The Ouachita Telegraph
Friday, January 21, 1876
The quiet little village of Ouachita City witnessed a very exciting occurrence last Saturday, the result of which was the death of Mr. W.R. Reese at the hands of Mr. R.W. Manning.
Mr. Manning has a family, consisting of a wife and two children. Mr. Reese was a widower, living alone in Ouachita City. For some time, it appears, Mr. M. suspected Reese of improper relations with his wife, and the result was a separation four or five months ago, Mrs. M. keeping the children. Mr. Manning was in Monroe last week, and, hearing that his wife had returned to Ouachita City from Mississippi whither he had carried her and the children, went up to Ouachita City. Arriving there, he made known to friends that his purpose was to get his children and take them away, saying that he would not interfere with any one, but intended to have his children. Reese, hearing of this through Mr. Davidson to whom Manning made his purpose known, said that before Manning would get the children “there would be war,” and that Manning must deposit $25 in responsible hands for the children’s support. This threat was told to Manning, who was greatly affected at Reese’s intervention, as Reese was known to be a fearless, dangerous man, full of fire and unyielding. Manning retired to a saloon in town and sat down in the back room. Reese came to the front door of the saloon, and took a position in the doorway, looking outward, with a derringer in his hand, his arm hanging down. Manning, it seems, was informed of Reese’s movements, and very naturally inferred that Reese intended to attack him, if not to kill him. Leaving his seat in the back room, accompanied by a friend with whom he had been conversing, Manning started out of the saloon, and, walking on, came immediately up in Reese’s rear, when he aimed a pistol at Reese’s head and discharged a ball into his brain. Reese staggered, exclaimed “O Lord!” and fell. Manning stepped up to Reese as he lay, and discharged his pistol a second time, the ball entering at the inner corner of Reese’s left eye. Reese lived a few minutes and expired; Manning went off to a neighbor’s and staid (sic) till Monday, and then went to Farmerville where he surrendered himself for trial.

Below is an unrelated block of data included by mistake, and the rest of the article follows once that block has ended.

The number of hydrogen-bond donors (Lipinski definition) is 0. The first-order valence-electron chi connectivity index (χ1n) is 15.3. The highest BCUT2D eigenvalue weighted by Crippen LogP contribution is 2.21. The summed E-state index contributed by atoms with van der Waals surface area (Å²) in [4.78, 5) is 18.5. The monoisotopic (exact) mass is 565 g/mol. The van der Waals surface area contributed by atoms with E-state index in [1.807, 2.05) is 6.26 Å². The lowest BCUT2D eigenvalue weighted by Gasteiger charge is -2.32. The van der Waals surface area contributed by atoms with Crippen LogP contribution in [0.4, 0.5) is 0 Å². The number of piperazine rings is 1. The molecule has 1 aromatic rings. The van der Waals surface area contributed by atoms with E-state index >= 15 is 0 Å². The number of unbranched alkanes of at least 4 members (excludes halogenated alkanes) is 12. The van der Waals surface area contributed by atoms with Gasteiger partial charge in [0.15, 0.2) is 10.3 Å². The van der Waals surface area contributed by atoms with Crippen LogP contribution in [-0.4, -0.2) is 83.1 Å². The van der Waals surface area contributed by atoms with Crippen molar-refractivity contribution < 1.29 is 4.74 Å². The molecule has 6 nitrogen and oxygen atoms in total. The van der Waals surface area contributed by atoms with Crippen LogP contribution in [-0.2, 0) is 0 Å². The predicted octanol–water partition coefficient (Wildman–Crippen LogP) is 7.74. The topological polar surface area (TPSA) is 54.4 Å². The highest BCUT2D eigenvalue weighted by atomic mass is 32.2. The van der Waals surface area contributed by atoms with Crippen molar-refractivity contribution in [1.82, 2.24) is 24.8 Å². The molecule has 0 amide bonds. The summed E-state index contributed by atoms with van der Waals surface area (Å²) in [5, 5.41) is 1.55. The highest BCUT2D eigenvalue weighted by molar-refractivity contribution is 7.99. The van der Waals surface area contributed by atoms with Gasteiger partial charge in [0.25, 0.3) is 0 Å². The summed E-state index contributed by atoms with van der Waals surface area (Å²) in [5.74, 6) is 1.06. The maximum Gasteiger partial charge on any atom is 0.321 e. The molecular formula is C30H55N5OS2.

To Mr. J.T. Swan, living near Ouachita City, we are indebted for the above particulars. Mr. Swan informs us that public sentiment fully justifies Manning. His domestic troubles as well as the overbearing disposition of Reese have inclined the entire community to sympathize with Mr. Manning.
Mr. Reese was a man of strong will, passionate and violent when angered. He seldom drank, and on the occasion of his death was cool sober. He leaves a little daughter now at school in Monroe, for whose loss of an only parent the pitying hearts of all will sorrow.
The Friday, January 28, 1878 issue of the Ouachita Telegraph, page 2, Column 3 relates that Mr. Manning was released by Judge Lewis on grounds of self-defense.